After years of aggressive litigation against hundreds of thousands of file-sharers, by now the message should be sinking in. Peer-to-peer networks, BitTorrent included, are very public and anyone with the know-how can look in.
Commonly, most of the people doing the monitoring have anti-piracy motives. Some aim to assess how much business may or may not be disappearing due to unauthorized sharing. Others spy with the sole intention of extracting cash settlements from users. US-based Peerlogix has a different agenda.
“We formed the company in 2013 out of a need of independent film studios. The types you see with $100k to maybe $1M budgets. We wanted to show them how to sell their films better,” says Peerlogix CEO and Co-founder William Gorfein.
With no chance of a Netflix deal, Gorfein says these studios often relied on sales to foreign countries that had a demand for American films.
“The problem is, these guys are artists, not analytics pros. Where would the movie be popular? Germany? South Korea? Because these guys typically didn’t have a clue, we felt there would be room for us to step in. We’d be the analysis side,” he explains.
“A film would be released, we could see the countries it’s popular in, and we’d then make introductions to key people in international markets to help broker film distribution deals. That was the idea at least, and our business model was to make money on the analytics.”
In 2014, Peerlogix became a measurement company, similar to Nielsen and comScore, but one gathering data from BitTorrent networks, the only fully international means to obtain video and music content online.
“Going to plan a new tour for an up and coming artist? Let us use this information together to help plan the cities the artist should be in. Trying to produce and finance a movie for international markets? Let’s finally use this activity to see which A and B list actors are popular in foreign markets,” Gorfein says.
In the music sector, Peerlogix has undertaken digital advertising projects for music festivals, gathering consumption data from torrent swarms to improve sales.
“Our goal is to show artists that there’s an entire segment of fans they’re not reaching. That the demographics look great, and that extra tickets and merchandise can be sold as a result of reaching them,” Gorfein explains.
“Your YouTube efforts are garnering X ROI, your social media efforts are giving you Y ROI – but how about the fans on torrents? There are millions, so we’ve been showing artists that there’s an equivalent ROI that can be realized from torrenters (without lawsuits!) and that it’s a necessary strategy to incorporate.”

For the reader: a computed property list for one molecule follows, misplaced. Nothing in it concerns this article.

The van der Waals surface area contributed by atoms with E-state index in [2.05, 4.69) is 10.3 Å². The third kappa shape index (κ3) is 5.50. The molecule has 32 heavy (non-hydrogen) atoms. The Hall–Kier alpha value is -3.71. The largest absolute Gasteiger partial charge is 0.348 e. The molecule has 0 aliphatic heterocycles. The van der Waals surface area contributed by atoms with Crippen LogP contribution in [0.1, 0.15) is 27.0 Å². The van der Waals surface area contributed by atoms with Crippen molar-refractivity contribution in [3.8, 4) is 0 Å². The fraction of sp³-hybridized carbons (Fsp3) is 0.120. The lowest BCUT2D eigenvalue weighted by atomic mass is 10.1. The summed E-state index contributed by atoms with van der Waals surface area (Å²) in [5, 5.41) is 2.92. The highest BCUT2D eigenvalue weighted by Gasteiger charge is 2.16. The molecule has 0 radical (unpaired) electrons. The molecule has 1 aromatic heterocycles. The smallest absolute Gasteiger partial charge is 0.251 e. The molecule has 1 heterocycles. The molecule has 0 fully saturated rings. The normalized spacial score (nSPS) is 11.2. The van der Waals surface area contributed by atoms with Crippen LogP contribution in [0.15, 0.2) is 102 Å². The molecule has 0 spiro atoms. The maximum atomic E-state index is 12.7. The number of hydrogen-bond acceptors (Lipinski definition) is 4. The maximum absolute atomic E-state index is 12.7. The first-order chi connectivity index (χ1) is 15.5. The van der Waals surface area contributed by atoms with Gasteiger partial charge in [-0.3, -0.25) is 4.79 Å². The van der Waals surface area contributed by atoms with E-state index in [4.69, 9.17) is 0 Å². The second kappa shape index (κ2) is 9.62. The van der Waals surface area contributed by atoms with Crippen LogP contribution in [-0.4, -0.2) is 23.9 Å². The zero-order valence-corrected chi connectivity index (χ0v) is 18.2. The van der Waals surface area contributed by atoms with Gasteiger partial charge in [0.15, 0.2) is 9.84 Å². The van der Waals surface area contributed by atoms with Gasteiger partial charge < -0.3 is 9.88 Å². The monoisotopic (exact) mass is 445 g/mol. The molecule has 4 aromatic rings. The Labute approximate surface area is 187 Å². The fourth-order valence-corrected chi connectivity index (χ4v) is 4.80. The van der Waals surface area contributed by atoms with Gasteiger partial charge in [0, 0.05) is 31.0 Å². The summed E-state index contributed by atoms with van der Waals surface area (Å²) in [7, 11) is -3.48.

For those more interested in the mechanics, Peerlogix told us that they’re close to being able to monitor every publicly available torrent.
“As far as protocols go, this includes conventional tracker servers, DHT (and subsequent magnet links), and Peer Exchange (PEX). DHT, by and large, makes up the bulk of the incoming data we collect,” Gorfein says.
“The conventional tracker servers were the simplest to track and mine. We were able to get that ability launched and running after our first few months and with relative ease. DHT is far trickier.”
Once harvested, the data is crunched and shared with third party companies, typically agencies who target individuals with advertising on multiple platforms.
“Does a consumer products company want to advertise to all viewers of Modern Family on ABC? If so, they will need to incorporate the 20% of the viewers that choose to do so via torrents, and that’s where we come in,” Gorfein says.
In order to add value to their service, Peerlogix works with other companies to augment harvested torrent information with demographic and behavioral data. That has provided some valuable insights into the nature of BitTorrent users.
“A eureka moment occurred when we saw that the demographics behind torrent households are borderline incredible – well educated, large discretionary dollars to spend and tech-savvy,” Gorfein says.
“Did you know that homes watching Real Housewives on torrent also have high affinities for fishing? Or that downloaders of Tomb Raider have a 3.3x greater likelihood of watching Game of Thrones? Or that these same Tomb Raider players love the X-Men and Hunger Games series? Me neither but the numbers speak for themselves,” he concludes.
Being monitored for advertising purposes is a daily occurrence for everyone using the Internet, whether that’s on the web or even BitTorrent. Not everyone likes it, but when a timely job opportunity lands on the mat due to the latter, things might not be so bad.
More information on Peerlogix can be found here.